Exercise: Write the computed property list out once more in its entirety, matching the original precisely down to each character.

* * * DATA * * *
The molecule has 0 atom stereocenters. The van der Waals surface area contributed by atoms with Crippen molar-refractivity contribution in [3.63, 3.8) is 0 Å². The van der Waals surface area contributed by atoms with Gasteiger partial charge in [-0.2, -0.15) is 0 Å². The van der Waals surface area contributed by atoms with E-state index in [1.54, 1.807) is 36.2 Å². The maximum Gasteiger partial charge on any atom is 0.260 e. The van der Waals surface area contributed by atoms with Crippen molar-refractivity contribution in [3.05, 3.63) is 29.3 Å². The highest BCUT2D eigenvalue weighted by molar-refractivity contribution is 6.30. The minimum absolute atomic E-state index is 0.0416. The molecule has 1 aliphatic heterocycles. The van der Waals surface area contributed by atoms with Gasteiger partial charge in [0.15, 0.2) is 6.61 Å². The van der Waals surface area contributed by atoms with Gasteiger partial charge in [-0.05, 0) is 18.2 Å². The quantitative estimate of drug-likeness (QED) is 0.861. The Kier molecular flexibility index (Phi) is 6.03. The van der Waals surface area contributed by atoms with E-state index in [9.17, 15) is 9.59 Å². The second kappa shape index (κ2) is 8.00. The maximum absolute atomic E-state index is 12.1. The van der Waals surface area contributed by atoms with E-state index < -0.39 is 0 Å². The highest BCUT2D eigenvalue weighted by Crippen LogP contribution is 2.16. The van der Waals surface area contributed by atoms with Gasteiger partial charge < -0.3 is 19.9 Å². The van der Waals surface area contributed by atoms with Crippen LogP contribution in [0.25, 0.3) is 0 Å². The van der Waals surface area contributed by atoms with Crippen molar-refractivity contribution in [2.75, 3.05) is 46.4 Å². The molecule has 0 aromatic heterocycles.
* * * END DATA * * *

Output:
The molecule has 0 atom stereocenters. The van der Waals surface area contributed by atoms with Crippen molar-refractivity contribution in [3.63, 3.8) is 0 Å². The van der Waals surface area contributed by atoms with Gasteiger partial charge in [-0.2, -0.15) is 0 Å². The van der Waals surface area contributed by atoms with E-state index in [1.54, 1.807) is 36.2 Å². The maximum Gasteiger partial charge on any atom is 0.260 e. The van der Waals surface area contributed by atoms with Crippen molar-refractivity contribution in [3.05, 3.63) is 29.3 Å². The highest BCUT2D eigenvalue weighted by molar-refractivity contribution is 6.30. The minimum absolute atomic E-state index is 0.0416. The molecule has 1 aliphatic heterocycles. The van der Waals surface area contributed by atoms with Gasteiger partial charge in [0.15, 0.2) is 6.61 Å². The van der Waals surface area contributed by atoms with Gasteiger partial charge in [-0.05, 0) is 18.2 Å². The quantitative estimate of drug-likeness (QED) is 0.861. The Kier molecular flexibility index (Phi) is 6.03. The van der Waals surface area contributed by atoms with E-state index in [9.17, 15) is 9.59 Å². The second kappa shape index (κ2) is 8.00. The maximum absolute atomic E-state index is 12.1. The van der Waals surface area contributed by atoms with E-state index < -0.39 is 0 Å². The highest BCUT2D eigenvalue weighted by Crippen LogP contribution is 2.16. The van der Waals surface area contributed by atoms with Gasteiger partial charge < -0.3 is 19.9 Å². The van der Waals surface area contributed by atoms with Crippen LogP contribution in [0.25, 0.3) is 0 Å². The van der Waals surface area contributed by atoms with Crippen molar-refractivity contribution in [2.75, 3.05) is 46.4 Å². The molecule has 0 aromatic heterocycles.